In its May ruling, the Ohio Supreme Court had declared that "The primary beneficiaries of the School Voucher Program are children, not sectarian schools" because the voucher program's tax dollars do not go directly from the state government to religious schools. Instead, "aid provided by the state is received by the parents and students who make independent decisions to participate in the School Voucher Program and independent decisions as to which registered nonpublic school to attend."
"In sum, there is no credible evidence in the record that the primary effect of the School Voucher Program is to advance religion," the Court concluded, ruling that the program satisfied the three prongs of the Lemon test and hence did not violate the First Amendment's Establishment Clause.
Illinois Tax Credits Under Fire
It took barely six weeks for school choice opponents to file a lawsuit challenging Illinois's new education tax credit law, which Governor George Ryan signed into law on June 3. A second lawsuit is expected.
After years of effort with little success, the governor's signature heralded a major victory for supporters of parental choice in education in Illinois. Starting next year, Illinois families will be eligible to take a credit of up to $500 against their state tax bill for 25 percent of the expenses they incur in educating their children at public, private, and religious schools. Eligible expenses include tuition, book fees, and lab fees, but the first $250 of these expenses is excluded.
"This kind of reform fundamentally shifts control over a child's education away from teachers' unions and puts it back where it belongs--in the hands of parents," said Berry.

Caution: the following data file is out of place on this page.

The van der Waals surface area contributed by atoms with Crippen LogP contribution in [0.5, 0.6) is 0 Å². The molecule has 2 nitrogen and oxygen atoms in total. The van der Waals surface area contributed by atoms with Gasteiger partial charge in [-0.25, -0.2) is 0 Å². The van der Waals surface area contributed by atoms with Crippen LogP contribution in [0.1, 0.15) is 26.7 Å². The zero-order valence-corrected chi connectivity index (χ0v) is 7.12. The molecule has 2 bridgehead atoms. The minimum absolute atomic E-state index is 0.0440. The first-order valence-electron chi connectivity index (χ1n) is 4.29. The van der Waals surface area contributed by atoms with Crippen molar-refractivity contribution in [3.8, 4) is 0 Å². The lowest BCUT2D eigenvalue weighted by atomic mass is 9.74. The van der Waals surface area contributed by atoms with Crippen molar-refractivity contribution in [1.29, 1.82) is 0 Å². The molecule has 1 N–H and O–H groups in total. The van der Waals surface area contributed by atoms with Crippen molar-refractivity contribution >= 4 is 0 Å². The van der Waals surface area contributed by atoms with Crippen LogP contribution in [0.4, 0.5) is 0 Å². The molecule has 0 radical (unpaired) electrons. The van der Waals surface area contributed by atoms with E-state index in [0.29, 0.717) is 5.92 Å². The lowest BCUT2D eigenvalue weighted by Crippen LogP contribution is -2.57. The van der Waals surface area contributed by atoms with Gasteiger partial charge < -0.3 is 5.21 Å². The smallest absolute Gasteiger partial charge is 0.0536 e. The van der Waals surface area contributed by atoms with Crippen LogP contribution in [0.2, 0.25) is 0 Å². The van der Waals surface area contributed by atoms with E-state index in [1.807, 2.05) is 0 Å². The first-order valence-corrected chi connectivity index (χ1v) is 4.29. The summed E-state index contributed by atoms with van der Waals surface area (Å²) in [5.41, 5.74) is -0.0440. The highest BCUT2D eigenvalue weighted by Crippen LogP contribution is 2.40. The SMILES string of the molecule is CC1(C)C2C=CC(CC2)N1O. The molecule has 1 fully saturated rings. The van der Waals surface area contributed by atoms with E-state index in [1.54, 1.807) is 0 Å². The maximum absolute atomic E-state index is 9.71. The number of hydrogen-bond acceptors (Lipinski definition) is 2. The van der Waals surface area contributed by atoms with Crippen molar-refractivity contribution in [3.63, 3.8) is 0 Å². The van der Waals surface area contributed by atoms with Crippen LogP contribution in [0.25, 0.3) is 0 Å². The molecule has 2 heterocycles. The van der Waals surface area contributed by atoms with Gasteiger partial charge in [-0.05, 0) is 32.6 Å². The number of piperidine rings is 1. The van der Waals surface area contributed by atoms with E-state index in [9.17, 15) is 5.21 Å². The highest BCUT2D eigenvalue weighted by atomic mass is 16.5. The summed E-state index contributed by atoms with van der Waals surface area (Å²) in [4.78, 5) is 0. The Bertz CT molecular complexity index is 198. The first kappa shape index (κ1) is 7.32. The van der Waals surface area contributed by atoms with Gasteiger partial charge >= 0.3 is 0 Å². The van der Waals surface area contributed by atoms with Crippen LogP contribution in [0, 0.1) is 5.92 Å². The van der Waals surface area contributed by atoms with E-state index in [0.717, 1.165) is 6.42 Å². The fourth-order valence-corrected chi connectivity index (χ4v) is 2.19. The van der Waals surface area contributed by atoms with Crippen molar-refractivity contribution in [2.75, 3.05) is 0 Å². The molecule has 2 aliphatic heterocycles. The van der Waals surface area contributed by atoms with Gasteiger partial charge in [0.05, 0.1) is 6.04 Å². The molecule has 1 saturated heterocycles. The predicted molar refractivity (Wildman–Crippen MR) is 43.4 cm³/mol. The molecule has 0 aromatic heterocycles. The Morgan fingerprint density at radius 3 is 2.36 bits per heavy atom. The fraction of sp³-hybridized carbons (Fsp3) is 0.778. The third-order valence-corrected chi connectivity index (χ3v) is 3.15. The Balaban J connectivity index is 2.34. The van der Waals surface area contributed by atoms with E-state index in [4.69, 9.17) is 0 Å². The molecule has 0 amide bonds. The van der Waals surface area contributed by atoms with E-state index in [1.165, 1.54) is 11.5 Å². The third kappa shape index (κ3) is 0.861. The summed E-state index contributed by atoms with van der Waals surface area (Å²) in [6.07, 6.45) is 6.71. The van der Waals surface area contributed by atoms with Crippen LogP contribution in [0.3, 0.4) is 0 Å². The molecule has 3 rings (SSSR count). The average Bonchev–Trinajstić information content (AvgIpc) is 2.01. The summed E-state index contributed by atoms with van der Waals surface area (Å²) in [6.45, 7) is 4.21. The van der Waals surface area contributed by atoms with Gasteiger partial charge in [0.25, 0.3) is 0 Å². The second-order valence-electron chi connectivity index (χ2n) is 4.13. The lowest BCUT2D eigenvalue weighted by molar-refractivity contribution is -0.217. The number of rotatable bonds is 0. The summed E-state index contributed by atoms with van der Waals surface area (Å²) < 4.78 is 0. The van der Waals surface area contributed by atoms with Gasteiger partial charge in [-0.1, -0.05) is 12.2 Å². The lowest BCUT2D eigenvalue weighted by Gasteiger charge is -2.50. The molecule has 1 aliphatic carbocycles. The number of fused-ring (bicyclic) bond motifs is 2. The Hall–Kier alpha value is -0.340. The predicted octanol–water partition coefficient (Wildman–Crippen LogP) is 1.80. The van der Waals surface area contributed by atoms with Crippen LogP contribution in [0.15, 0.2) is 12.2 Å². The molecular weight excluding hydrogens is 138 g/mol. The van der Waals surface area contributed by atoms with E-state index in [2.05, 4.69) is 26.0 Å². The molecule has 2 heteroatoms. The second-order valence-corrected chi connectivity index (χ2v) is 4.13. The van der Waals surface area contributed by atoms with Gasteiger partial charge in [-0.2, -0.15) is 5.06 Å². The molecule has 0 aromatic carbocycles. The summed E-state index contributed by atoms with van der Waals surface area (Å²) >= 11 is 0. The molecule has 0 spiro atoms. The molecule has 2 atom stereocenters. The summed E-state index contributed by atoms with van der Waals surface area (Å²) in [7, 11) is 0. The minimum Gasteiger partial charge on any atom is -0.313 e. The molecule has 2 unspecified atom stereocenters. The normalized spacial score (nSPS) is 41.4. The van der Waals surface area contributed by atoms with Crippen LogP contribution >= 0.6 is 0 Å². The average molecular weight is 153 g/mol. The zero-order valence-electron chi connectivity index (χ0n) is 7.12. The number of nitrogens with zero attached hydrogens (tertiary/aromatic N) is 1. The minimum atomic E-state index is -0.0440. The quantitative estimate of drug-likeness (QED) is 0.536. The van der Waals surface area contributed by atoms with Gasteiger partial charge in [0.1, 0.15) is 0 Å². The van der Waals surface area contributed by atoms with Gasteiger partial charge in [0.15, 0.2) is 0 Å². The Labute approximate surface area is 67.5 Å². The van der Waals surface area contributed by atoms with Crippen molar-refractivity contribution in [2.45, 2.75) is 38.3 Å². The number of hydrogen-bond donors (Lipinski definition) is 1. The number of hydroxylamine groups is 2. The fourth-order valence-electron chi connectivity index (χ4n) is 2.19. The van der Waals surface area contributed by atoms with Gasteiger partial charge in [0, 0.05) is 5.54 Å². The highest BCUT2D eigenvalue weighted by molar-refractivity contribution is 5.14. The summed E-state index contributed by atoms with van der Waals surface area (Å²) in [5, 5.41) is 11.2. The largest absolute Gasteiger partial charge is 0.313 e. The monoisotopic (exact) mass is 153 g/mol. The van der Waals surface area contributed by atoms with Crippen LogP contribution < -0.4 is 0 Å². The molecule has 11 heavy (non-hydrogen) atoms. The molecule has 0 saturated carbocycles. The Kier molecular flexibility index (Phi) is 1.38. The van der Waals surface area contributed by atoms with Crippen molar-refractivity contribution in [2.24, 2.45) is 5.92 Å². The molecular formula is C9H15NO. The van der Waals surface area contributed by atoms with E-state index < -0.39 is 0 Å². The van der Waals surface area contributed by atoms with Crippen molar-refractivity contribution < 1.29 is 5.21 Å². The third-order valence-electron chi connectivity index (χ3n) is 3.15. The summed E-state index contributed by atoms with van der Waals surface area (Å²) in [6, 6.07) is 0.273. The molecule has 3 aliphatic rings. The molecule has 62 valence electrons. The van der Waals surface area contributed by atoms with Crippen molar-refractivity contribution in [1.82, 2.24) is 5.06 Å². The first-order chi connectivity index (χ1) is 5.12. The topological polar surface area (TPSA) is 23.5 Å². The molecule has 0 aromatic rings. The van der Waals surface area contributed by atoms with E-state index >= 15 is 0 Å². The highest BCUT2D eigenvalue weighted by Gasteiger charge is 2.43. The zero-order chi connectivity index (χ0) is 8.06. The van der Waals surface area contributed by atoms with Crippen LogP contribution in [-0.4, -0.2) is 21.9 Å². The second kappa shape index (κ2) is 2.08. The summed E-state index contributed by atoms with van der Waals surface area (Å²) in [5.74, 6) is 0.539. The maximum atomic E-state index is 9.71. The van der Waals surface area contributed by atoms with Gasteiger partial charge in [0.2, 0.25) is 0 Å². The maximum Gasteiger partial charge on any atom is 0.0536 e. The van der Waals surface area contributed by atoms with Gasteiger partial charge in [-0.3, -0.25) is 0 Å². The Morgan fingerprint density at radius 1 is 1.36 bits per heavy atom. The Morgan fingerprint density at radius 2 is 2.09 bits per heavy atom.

Mo. Charter Schools Under Attack
Charter schools are public schools of choice that are privately managed and given a great deal more operational freedom than traditional public schools. The fact that they are public schools does not shield them from attack by opponents of school choice, as recent events in St. Louis have shown. There, an attack on one school has placed all charter schools in Missouri in jeopardy.
Since the passage of Missouri's charter school law last year, some 16 charter schools were approved in Kansas City, but only one in St. Louis: The African_American Rite of Passage Charter School (AARP), whose 424 seats filled up rapidly. Then, on July 9, the St. Louis Post_Dispatch reported that the school's sponsor/CEO Lamar Basil Beyah had gone to prison twice in the 1980s, once for mail fraud and once for drug problems. On the same day, the St. Louis School Board filed suit to block the charter school in an eight_count indictment.
"This suit illustrates how well_prepared opponents of school choice are," noted Joy Kiviat, research director for Citizens for Educational Choice, a national organization based in St. Louis. "The provisions of this suit were most likely in the works even before the charter was granted to AARP, and the filing of the suit was timed to coincide with the revelation of AARP's founder's criminal background."
Although the lawsuit targets only the AARP school, a ruling that the enabling law is unconstitutional would also halt operation of the 16 charter schools in Kansas City, which already have enrolled almost a quarter of the city's students.
George A. Clowes is managing editor of School Reform News.